Performance Measurement

performance management

An essential component of an effective performance management system is the performance measurement element.


The Balanced Scorecard

The Balanced Scorecard is a famous method and covers four broad categories of measures, mostly employed at an organisation level:


1. Financial Perspective
2. Customer Perspective
3. Process Perspective
4. People Perspective


Financial measures could include, for example, the obvious ones of revenue, revenue growth, revenue mix, P&L measures, margin, profitability, cost measures, cost reduction, and areas such as productivity improvement, utilisation of resources, etc.


Customer measures (external and internal) could include, for example, the obvious ones of market share, customer retention, customer acquisition, customer revenue/profitability, and customer satisfaction.


Other customer measures could include product/service attributes, customer relationships and image and reputation.


Process measures are based on identifying the internal business processes that are most critical for achieving the goals of the organisation/department. Thus, think about what processes are critical in your department to achieve the goals of the department and the goals of the organisation.


Process measures will obviously be very specific to each department/job e.g. Internal Audit processes will be entirely different to Web Editor processes to Affiliate retention processes.


People measures are relevant for all Managers in that they are measures of, for example, employee satisfaction, employee retention, employee productivity, continuous up-skilling of the workforce, employee capabilities, skills of the workforce, measures of employee motivation, engagement, etc. They also include process measures such as the application of best-practice recruitment, performance management, development and retention strategies.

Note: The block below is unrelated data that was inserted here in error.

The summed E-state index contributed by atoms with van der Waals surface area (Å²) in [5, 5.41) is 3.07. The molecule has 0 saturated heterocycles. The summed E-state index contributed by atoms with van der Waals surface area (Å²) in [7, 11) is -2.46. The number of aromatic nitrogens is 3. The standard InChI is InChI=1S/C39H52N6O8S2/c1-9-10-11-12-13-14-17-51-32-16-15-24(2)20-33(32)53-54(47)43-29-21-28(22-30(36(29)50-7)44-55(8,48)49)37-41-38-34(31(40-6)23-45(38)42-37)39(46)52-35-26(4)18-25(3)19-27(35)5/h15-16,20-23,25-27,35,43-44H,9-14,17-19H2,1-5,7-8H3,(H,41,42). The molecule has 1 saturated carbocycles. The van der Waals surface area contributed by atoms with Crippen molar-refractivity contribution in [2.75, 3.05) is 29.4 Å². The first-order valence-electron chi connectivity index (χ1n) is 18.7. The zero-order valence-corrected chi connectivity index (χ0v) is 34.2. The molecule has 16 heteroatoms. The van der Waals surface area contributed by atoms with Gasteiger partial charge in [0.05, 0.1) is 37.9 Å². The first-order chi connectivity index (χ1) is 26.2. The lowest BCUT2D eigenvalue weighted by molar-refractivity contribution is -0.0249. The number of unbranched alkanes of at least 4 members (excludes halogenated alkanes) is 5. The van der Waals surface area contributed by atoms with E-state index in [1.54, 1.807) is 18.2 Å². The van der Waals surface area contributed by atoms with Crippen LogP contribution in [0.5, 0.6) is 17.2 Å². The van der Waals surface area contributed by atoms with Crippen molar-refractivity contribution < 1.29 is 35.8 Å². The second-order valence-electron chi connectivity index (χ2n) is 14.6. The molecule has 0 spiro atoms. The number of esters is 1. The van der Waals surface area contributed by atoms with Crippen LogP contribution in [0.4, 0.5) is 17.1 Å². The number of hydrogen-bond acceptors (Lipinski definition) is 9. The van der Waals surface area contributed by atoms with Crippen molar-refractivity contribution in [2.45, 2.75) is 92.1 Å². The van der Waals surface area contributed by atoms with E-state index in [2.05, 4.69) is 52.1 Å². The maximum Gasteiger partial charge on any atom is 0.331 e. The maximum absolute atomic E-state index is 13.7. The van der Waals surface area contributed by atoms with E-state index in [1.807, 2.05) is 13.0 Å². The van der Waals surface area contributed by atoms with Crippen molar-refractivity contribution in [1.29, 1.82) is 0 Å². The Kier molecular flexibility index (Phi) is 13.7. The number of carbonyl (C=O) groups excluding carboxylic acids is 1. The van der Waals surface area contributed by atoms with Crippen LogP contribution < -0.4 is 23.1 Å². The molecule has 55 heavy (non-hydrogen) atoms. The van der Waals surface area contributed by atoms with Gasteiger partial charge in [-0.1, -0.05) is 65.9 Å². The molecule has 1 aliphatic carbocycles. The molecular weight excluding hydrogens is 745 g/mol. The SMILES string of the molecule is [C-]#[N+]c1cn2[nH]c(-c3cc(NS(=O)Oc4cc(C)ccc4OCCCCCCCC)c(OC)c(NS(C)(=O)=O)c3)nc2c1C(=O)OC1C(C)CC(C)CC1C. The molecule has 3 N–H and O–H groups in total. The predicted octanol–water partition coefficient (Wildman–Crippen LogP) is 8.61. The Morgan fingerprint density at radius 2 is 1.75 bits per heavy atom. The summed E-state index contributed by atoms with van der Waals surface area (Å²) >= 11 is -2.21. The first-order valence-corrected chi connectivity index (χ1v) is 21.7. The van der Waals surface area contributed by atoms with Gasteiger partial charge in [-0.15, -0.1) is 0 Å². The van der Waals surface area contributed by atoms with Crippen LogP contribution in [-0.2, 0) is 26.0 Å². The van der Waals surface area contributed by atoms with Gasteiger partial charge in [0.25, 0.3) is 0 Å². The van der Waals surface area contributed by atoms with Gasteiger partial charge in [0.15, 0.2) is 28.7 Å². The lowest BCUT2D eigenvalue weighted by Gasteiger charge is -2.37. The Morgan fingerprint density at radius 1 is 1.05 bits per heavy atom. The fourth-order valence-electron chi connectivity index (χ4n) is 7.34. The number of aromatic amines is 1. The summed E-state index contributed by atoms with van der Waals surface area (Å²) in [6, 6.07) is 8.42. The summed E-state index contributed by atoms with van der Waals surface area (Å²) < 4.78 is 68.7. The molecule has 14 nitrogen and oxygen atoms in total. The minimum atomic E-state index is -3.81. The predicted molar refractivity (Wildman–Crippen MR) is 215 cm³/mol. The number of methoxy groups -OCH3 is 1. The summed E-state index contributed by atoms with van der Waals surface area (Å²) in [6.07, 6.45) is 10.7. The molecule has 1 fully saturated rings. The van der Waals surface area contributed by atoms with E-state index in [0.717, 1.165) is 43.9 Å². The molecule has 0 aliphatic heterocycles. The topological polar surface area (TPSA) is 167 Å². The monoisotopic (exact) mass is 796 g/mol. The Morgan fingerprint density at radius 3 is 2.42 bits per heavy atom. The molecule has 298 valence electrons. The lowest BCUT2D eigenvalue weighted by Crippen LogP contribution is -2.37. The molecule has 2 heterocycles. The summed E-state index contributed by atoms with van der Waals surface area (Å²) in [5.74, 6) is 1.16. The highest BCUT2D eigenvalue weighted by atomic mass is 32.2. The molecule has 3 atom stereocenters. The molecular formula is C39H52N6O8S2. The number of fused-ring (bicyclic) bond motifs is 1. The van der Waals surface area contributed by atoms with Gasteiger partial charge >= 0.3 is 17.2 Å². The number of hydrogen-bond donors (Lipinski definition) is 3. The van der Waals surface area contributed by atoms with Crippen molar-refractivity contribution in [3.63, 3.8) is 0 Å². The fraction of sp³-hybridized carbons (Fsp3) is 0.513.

Other people measures include absenteeism, average years of service, timekeeping, length of time to fill vacancies, employee productivity, time lost through accidents/stress, etc.


Lead & Lag Measures

Lag indicators represent the consequences of actions already taken, while lead indicators are the measures that lead to – or drive – the results.


For example, the number of accidents in the workplace is a lagging indicator. The lead indicator might be, for example, regular safety audits conducted or the score on the safety audit.


Sales is a lagging indicator. But sales may be driven by the number of sales calls made, the number of sales visits made, the number of proposals made or the conversion rate of visists to sales or proposals to sales.


Activity Measures

Activity measures include the measurement of activity, for example, no. of Facebook friends, no. of Twitter friends, no. of blogs, no. of blog comments.


For a HR Consultant job they might include:


• No. of Days Training/Consulting with Clients
• No. of Customers in portfolio


For many jobs it is very easy to measure activity and thus very important from an employee perspective that activity measures are included in their Job Measures.


Impact Measures

Impact measures are designed to measure the impact or value-add from an activity.


Thus, the question to ask is ‘why are we doing this activity?’ ‘what value-add or impact does it have on the business?’.


Thus, for a HR Consultant, the value-add or impact measures might be:


• Revenue generated per month (and per annum)
• Average revenue per day
• Customer service/satisfaction

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